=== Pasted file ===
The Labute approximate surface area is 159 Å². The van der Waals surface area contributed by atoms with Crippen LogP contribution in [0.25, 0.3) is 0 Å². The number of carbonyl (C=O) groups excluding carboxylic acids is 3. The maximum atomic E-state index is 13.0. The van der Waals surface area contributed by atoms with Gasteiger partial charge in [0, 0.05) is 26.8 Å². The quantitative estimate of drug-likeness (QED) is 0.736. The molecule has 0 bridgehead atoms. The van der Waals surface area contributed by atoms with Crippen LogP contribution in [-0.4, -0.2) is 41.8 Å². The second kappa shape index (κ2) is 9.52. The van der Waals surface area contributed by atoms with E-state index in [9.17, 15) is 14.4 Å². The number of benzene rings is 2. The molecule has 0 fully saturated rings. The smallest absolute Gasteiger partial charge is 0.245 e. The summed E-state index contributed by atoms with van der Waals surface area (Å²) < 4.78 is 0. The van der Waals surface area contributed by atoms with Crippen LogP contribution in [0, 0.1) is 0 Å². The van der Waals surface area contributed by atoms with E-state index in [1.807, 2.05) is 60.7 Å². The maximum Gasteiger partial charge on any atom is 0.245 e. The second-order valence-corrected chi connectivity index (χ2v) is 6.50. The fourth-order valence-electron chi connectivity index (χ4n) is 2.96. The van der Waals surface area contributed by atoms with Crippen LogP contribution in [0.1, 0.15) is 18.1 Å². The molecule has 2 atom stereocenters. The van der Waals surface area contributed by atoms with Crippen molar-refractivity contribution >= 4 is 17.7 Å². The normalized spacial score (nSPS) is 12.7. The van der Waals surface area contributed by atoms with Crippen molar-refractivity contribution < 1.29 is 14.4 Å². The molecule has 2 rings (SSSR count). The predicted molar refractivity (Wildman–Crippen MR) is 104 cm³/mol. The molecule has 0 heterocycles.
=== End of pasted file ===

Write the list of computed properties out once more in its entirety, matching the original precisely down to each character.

The Labute approximate surface area is 159 Å². The van der Waals surface area contributed by atoms with Crippen LogP contribution in [0.25, 0.3) is 0 Å². The number of carbonyl (C=O) groups excluding carboxylic acids is 3. The maximum atomic E-state index is 13.0. The van der Waals surface area contributed by atoms with Gasteiger partial charge in [0, 0.05) is 26.8 Å². The quantitative estimate of drug-likeness (QED) is 0.736. The molecule has 0 bridgehead atoms. The van der Waals surface area contributed by atoms with Crippen LogP contribution in [-0.4, -0.2) is 41.8 Å². The second kappa shape index (κ2) is 9.52. The van der Waals surface area contributed by atoms with E-state index in [9.17, 15) is 14.4 Å². The number of benzene rings is 2. The molecule has 0 fully saturated rings. The smallest absolute Gasteiger partial charge is 0.245 e. The summed E-state index contributed by atoms with van der Waals surface area (Å²) < 4.78 is 0. The van der Waals surface area contributed by atoms with Crippen LogP contribution in [0, 0.1) is 0 Å². The van der Waals surface area contributed by atoms with E-state index in [1.807, 2.05) is 60.7 Å². The maximum Gasteiger partial charge on any atom is 0.245 e. The second-order valence-corrected chi connectivity index (χ2v) is 6.50. The fourth-order valence-electron chi connectivity index (χ4n) is 2.96. The van der Waals surface area contributed by atoms with Crippen LogP contribution in [0.1, 0.15) is 18.1 Å². The molecule has 2 atom stereocenters. The van der Waals surface area contributed by atoms with Crippen molar-refractivity contribution >= 4 is 17.7 Å². The normalized spacial score (nSPS) is 12.7. The van der Waals surface area contributed by atoms with Crippen molar-refractivity contribution < 1.29 is 14.4 Å². The molecule has 2 rings (SSSR count). The predicted molar refractivity (Wildman–Crippen MR) is 104 cm³/mol. The molecule has 0 heterocycles.